COLUMBIA — When Trinity Cathedral in Columbia agreed last month to pay the wife of former Dean Philip Linder $75,000 to drop claims of defamation and emotional distress, church leaders were quick to say they opposed the decision. They had no choice, they said, because their insurance company had determined it would cost more to defend the church and the diocese in court than to settle the case.

It was just the latest high-profile telling of a too-oft-repeated tale that tort-reform proposals never manage to address in a smart way.

But it takes two sides to settle any lawsuit, and we don’t often think of the flip side: Sometimes people who file lawsuits agree to settle for less than they could win in court, because it would cost them more to make that case than the extra money they would receive for doing so.

And sometimes their lawyers make that same determination.

That’s one of the problems Attorney General Alan Wilson is trying to address as he rolls out an updated version of the state’s special-counsel agreement, which also asks more of outside attorneys who file lawsuits on behalf of the state.

Then-Attorney General Henry McMaster designed an agreement a decade ago to curb abuses real and perceived in the process of hiring outside counsel. Recall the suit against cigarette companies, and the more recent ones that charge drug companies with overcharging Medicaid.

That agreement replaced the industry-standard 25 percent (minimum) contingency fee for winning attorneys with a scale that maxed out at 23 percent and slid down to less than 4 percent on awards of more than $100 million.

As a result, South Carolina paid its attorneys just 14.5 percent of its $45 million award against drug maker Eli Lilly – more than only Arkansas at 13 percent and significantly less than fees and expenses of 20 percent, 30 percent and even 35 percent in other states that filed similar suits against Lilly.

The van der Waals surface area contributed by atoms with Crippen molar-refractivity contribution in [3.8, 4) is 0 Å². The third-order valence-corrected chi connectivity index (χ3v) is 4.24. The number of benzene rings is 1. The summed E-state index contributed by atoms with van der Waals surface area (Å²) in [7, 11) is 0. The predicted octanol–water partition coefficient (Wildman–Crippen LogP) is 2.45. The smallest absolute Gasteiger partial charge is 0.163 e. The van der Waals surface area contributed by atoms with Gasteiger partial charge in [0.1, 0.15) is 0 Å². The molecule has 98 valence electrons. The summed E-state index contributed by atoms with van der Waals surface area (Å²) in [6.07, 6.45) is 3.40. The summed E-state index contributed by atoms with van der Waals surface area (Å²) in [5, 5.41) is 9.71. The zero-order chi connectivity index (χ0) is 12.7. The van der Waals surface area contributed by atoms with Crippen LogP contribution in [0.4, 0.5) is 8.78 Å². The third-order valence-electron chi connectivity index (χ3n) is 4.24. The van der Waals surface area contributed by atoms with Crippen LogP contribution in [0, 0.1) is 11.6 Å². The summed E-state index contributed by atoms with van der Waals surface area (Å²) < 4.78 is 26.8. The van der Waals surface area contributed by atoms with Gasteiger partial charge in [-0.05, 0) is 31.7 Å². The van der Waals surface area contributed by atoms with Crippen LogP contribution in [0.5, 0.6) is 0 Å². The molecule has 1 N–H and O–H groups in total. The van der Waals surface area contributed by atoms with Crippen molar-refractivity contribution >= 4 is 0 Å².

Attorneys have been willing to sign such agreements because some of the most lucrative suits can only be brought in the name of the state, and even when there is no such restriction, suing on behalf of the state rather than trying as an individual attorney to hold together a class-action suit can streamline and speed up the process, and add an unquantifiable heft to the case.

But Wilson worries that such low fees for supersized awards can work against the state’s interests, encouraging attorneys to settle solid cases rather than spend the extra money to go to trial. A decade ago, it was unimaginable that South Carolina would win a judgment of $100 million – or even $50 million. Two years ago, the state won a $327 million judgment.

The McMaster rates meant that a law firm would receive only $2 million more if it won a $150 million verdict than if it settled for $100 million before trial. Because of the risk inherent in any trial, the firm might decide that spending a half-million dollars in out-of-pocket costs isn’t worth the potential payoff, so the state would lose out on $48 million. In fact, Mr. Wilson suspects that happened in one case, though he declined to say which one.

The attorney general makes the call as to whether to settle a case, but he has to rely on the judgment of his counsel, and besides, it’s not particularly smart to go to trial with an attorney who doesn’t want to.